Two Cultures, One Home


A young man steps onto the soft grass of a courtyard. A nearby 10-story, four-sided mosaic bursts with color.

Depicting the history of Mexico, the mosaic mural wraps around the central library of Universidad Nacional Autónoma de México. The library’s floors, shelves and books buzzed all morning with activity, exhausting young minds at UNAM.

The young man, Josue Gallardo Sandoval—or “Josh” to his friends—feels the fatigue of the busyness around him.

It’s time for a siesta.

A mosaic mural depicting Mexico’s history wraps around Biblioteca Central, Universidad Nacional Autónoma de México’s Central Library, covering approximately 43,000 feet.

University students bustle across UNAM’s campus. More than 300,000 students attend this public university, making it one of the largest in the world.

Next to the grass, Josh finds a concrete ledge and stretches out. He hears bikes clicking, birds chirping and students laughing. His breath slows and his eyes close, embraced in the arms of blessed sleep.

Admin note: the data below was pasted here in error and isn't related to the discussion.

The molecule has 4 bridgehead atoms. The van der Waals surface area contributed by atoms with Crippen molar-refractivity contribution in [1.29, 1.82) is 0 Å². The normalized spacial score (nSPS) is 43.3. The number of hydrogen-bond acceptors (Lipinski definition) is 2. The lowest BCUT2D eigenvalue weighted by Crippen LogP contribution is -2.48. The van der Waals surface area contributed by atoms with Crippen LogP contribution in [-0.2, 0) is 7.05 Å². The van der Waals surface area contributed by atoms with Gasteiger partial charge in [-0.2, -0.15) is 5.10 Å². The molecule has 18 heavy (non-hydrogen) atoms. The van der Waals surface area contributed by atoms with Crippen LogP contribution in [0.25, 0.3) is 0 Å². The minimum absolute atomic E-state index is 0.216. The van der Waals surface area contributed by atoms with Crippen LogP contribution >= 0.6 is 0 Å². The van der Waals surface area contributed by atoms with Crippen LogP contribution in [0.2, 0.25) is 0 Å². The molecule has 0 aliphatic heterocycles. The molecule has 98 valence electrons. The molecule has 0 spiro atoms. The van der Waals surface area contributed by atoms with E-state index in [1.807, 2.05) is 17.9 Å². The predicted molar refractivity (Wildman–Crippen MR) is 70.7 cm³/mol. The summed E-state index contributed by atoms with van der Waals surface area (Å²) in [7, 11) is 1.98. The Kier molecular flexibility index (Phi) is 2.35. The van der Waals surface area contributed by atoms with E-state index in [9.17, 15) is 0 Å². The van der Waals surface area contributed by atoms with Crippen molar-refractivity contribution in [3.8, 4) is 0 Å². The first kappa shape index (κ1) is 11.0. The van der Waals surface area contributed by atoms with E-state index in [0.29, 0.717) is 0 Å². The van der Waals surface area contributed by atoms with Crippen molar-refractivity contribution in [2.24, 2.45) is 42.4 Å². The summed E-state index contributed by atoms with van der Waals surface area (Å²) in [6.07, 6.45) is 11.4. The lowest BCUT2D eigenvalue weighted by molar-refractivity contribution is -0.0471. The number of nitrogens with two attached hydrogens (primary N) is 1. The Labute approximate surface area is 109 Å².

Three figures approach, their mischievous grins revealing their intentions. One crouches below Josh’s perch, barely containing his giggles as he stretches his arms out beneath Josh. The second, a Korean man, approaches stealthily, filming.

The third sneaks up with his arms outstretched. He shoves Josh, shocking him awake. Josh scrambles to stay on his shelf. As his fear subsides, Josh begrudgingly gives in to laughter with his friends.

Students find time between classes to catch up on work, check social media or take a siesta in one of UNAM’s many campus parks. These parks offer natural meeting locations for Cru®.

But they’re more than friends; they’re family. And the one responsible for this close bond is the one filming, Sung Jae Lee.

In 2013, Jae, as his friends call him, visited Mexico with a group of Korean students for a short-term mission and recognized the need for full-time work.